We expect all the challengers to document the evolution of their projects and it will be interesting to see the variety of technologies and open-source projects being used.
You can follow what is happening thanks to the Tumblr that we created for the occasion: http://openiotchallenge.tumblr.com.

open iot challenge tumblr

Finally, last week, we have selected 10 projects that have been awarded with a $150 gift card to help buy hardware parts for their solution. Here are the names of the lucky winners:

  • Davide De Cesaris
  • Ravi Butani
  • Franz Schnyder
  • Lotte Steenbrink
  • Tobiasz Dworak
  • Abhishek
  • Emir Ercan Ayar
  • Sergey Vasiliev
  • Markus Fischer
  • Arne Jenssen

by Benjamin Cabé at January 26, 2015 10:09 AM

Eclipse Hackathon 2015/01 – Hamburg

by eselmeister at January 26, 2015 07:59 AM

We had our first 2015 Eclipse Hackathon last friday in Hamburg. The next one will follow approximately in April.

Eclipse-Hackathon-HH-2015

It was a great meeting and I’d like to encourage others to do the same :-).


by eselmeister at January 26, 2015 07:59 AM

Customize Perspective is back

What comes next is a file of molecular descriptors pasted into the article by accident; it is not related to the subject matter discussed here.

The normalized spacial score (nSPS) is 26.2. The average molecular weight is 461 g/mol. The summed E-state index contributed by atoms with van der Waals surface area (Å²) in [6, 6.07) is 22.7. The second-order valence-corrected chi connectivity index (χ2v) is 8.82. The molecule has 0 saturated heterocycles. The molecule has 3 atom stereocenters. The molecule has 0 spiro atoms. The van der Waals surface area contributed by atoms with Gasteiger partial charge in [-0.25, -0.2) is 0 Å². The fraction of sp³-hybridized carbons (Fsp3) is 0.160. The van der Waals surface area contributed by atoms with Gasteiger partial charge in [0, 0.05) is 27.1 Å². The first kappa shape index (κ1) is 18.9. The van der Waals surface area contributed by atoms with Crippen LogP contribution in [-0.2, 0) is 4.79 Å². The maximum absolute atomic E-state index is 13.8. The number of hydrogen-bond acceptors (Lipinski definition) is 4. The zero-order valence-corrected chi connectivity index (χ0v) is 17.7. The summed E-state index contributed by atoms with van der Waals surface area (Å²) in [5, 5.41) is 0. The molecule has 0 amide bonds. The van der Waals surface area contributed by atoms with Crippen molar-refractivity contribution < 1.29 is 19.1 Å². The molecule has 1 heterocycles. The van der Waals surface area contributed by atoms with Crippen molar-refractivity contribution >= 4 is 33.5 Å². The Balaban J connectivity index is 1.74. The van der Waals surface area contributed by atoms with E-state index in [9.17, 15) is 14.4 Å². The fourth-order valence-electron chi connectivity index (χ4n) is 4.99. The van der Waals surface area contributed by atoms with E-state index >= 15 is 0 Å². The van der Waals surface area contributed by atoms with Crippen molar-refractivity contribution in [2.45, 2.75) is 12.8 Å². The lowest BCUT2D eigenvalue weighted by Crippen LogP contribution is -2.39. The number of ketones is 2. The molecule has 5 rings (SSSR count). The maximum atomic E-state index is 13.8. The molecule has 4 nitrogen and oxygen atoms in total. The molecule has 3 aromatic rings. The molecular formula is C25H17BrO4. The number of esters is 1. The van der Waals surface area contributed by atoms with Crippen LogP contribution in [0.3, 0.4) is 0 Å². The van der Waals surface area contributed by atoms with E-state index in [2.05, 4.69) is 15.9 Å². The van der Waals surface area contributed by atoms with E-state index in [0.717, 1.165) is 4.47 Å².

by Andrey Loskutov at January 24, 2015 09:12 PM

After 3 years of absence "Customize Perspective Dialog" is coming back to Eclipse - will be in Eclipse 4.5 M5. The dialog itself was of course always there, but starting with Eclipse 4.2 it has lost half of the content compared with the Eclipse 3.8 and was in most cases not functional or lead to strange effects. You can read what was broken in detail in the bug 420956 and linked bugs. But a picture is worth a thousand words, below are screenshots before and after my patches.

Menu tab before:


Menu tab after: 


Toolbar tab before: 


Toolbar tab after (doesn't fit on a single window): 



Action set tab before (right two panes are pretty empty): 



Action set tab  after: 



The patch (or the series of them) itself wasn't big, but without any documentation I had to reverse engineer and step through with the debugger the entire window/toolbar creation code, which currently consists of a funny mix of the "legacy" 3.x and "modern" e4 paradigms. It cost me nearly two weeks around Christmas and some time afterwards on polishing the patches during the reviews. Many thanks to everyone helped me on the way, but especially to Lars Vogel, Paul Webster, Noopur Gupta.


by Andrey Loskutov at January 24, 2015 09:12 PM